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Basal Cell Epithelioma

Basal cell epithelioma is also called basal cell carcinoma and basal cell cancer. This type of cancer can have many different appearances: a red patch or irritated area; a smooth, shiny and waxy looking bump; a white or yellow scar-like area; a smooth reddish growth; or an open sore that won't heal, bleeds or oozes. Not all growths on your skin are cancer.

Basal cell epithelioma, a slow-growing, destructive skin tumor, usually occurs in people over age 40. Basal cell epithelioma is most prevalent in blond, fair-skinned men, and it's the most common malignant tumor that affects whites. The two major types of basal cell epithelioma are noduloulcerative and superficial.


Prolonged sun exposure is the most common cause of basal cell epithelioma - 90% of tumors occur on sun-exposed areas of the body. Arsenic ingestion, radiation exposure, burns, immunosuppression and, rarely, vaccinations are other possible causes.

Although the pathogenesis is uncertain, some experts hypothesize that basal cell epithelioma originates when undifferentiated basal cells become carcinomatous instead of differentiating into sweat glands, sebum, and hair.

Diagnostic tests 

All types of basal cell epitheliomas are diagnosed by clinical appearance. Incisional or excisional biopsy and histologic study may help to determine the tumor type and histologic subtype.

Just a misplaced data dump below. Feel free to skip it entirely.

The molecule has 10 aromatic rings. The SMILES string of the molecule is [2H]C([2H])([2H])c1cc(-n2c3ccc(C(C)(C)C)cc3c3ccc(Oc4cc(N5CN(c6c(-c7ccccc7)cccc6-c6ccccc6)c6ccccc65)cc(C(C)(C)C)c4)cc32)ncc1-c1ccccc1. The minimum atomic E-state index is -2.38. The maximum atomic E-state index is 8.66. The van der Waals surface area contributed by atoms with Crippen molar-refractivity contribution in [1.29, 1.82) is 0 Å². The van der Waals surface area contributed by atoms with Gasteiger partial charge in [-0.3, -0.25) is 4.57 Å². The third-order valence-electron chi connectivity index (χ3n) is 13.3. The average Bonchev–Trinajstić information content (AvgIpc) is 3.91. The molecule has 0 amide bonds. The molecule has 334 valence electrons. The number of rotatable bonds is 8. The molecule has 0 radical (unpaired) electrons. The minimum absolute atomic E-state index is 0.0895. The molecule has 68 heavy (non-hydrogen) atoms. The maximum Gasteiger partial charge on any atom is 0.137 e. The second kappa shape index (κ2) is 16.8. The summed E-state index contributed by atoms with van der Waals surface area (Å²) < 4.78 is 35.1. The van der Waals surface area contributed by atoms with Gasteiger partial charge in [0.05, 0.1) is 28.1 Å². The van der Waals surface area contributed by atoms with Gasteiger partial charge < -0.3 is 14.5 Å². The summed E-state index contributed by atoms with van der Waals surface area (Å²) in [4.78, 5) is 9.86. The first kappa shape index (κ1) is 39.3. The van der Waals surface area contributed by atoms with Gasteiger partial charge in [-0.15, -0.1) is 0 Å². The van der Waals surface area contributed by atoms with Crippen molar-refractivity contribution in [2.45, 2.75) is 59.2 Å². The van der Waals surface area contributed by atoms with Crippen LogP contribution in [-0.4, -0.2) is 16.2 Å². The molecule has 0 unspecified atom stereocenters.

Depending on the size, location, and depth of the lesion, treatment may include curettage and electrodesiccation, chemotherapy, surgical excision, irradiation, or chemosurgery:

  • Curettage and electrodesiccation offer good cosmetic results for small lesions.
  • Topical fluorouracil is often used for superficial lesions. This medication produces marked local irritation or inflammation in the involved tissue but no systemic effects.
  • Microscopically controlled surgical excision carefully removes recurrent lesions until a tumor-free plane is achieved. After removal of large lesions, skin grafting may be required.
  • Irradiation is used if the tumor location requires it. It's also preferred for elderly or debilitated patients who might not tolerate surgery.
  • Chemosurgery may be necessary for persistent or recurrent lesions. It consists of periodic applications of a fixative paste (such as zinc chloride) and subsequent removal of fixed pathologic tissue. Treatment continues until tumor removal is complete.
  • Cryotherapy, using liquid nitrogen, freezes the cells and kills them.

Regular exams by a dermatologist, and a monthly scan of ones own skin for new and changing growths should be done. Of course, all skin cancer patients should limit or avoid sun exposure, wear hats and other protective clothing, and use sunscreens with a sun protection factor of at least 15.

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